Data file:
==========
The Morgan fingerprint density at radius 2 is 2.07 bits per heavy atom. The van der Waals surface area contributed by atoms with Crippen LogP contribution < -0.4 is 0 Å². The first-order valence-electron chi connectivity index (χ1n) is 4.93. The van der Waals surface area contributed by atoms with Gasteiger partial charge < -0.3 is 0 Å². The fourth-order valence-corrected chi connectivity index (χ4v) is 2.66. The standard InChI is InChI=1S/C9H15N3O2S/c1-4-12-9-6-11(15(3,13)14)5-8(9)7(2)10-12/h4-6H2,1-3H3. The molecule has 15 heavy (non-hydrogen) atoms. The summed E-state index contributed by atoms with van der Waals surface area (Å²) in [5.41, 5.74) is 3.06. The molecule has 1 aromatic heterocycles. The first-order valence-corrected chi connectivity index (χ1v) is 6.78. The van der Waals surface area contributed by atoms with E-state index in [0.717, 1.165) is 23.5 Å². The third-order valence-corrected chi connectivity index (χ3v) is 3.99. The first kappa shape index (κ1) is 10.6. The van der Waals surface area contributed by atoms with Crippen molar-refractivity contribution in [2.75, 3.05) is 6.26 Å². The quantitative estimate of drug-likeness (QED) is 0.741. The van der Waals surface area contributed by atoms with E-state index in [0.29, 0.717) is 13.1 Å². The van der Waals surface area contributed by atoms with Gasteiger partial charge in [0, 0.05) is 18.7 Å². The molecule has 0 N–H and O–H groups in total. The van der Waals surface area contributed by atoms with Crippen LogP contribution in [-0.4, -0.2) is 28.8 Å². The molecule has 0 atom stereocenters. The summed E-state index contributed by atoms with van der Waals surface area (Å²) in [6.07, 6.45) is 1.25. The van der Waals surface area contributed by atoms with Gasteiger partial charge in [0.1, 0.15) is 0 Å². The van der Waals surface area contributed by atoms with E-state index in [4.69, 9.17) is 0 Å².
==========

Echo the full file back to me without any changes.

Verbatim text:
The Morgan fingerprint density at radius 2 is 2.07 bits per heavy atom. The van der Waals surface area contributed by atoms with Crippen LogP contribution < -0.4 is 0 Å². The first-order valence-electron chi connectivity index (χ1n) is 4.93. The van der Waals surface area contributed by atoms with Gasteiger partial charge < -0.3 is 0 Å². The fourth-order valence-corrected chi connectivity index (χ4v) is 2.66. The standard InChI is InChI=1S/C9H15N3O2S/c1-4-12-9-6-11(15(3,13)14)5-8(9)7(2)10-12/h4-6H2,1-3H3. The molecule has 15 heavy (non-hydrogen) atoms. The summed E-state index contributed by atoms with van der Waals surface area (Å²) in [5.41, 5.74) is 3.06. The molecule has 1 aromatic heterocycles. The first-order valence-corrected chi connectivity index (χ1v) is 6.78. The van der Waals surface area contributed by atoms with E-state index in [0.717, 1.165) is 23.5 Å². The third-order valence-corrected chi connectivity index (χ3v) is 3.99. The first kappa shape index (κ1) is 10.6. The van der Waals surface area contributed by atoms with Crippen molar-refractivity contribution in [2.75, 3.05) is 6.26 Å². The quantitative estimate of drug-likeness (QED) is 0.741. The van der Waals surface area contributed by atoms with E-state index in [0.29, 0.717) is 13.1 Å². The van der Waals surface area contributed by atoms with Gasteiger partial charge in [0, 0.05) is 18.7 Å². The molecule has 0 N–H and O–H groups in total. The van der Waals surface area contributed by atoms with Crippen LogP contribution in [-0.4, -0.2) is 28.8 Å². The molecule has 0 atom stereocenters. The summed E-state index contributed by atoms with van der Waals surface area (Å²) in [6.07, 6.45) is 1.25. The van der Waals surface area contributed by atoms with Gasteiger partial charge in [0.1, 0.15) is 0 Å². The van der Waals surface area contributed by atoms with E-state index in [4.69, 9.17) is 0 Å².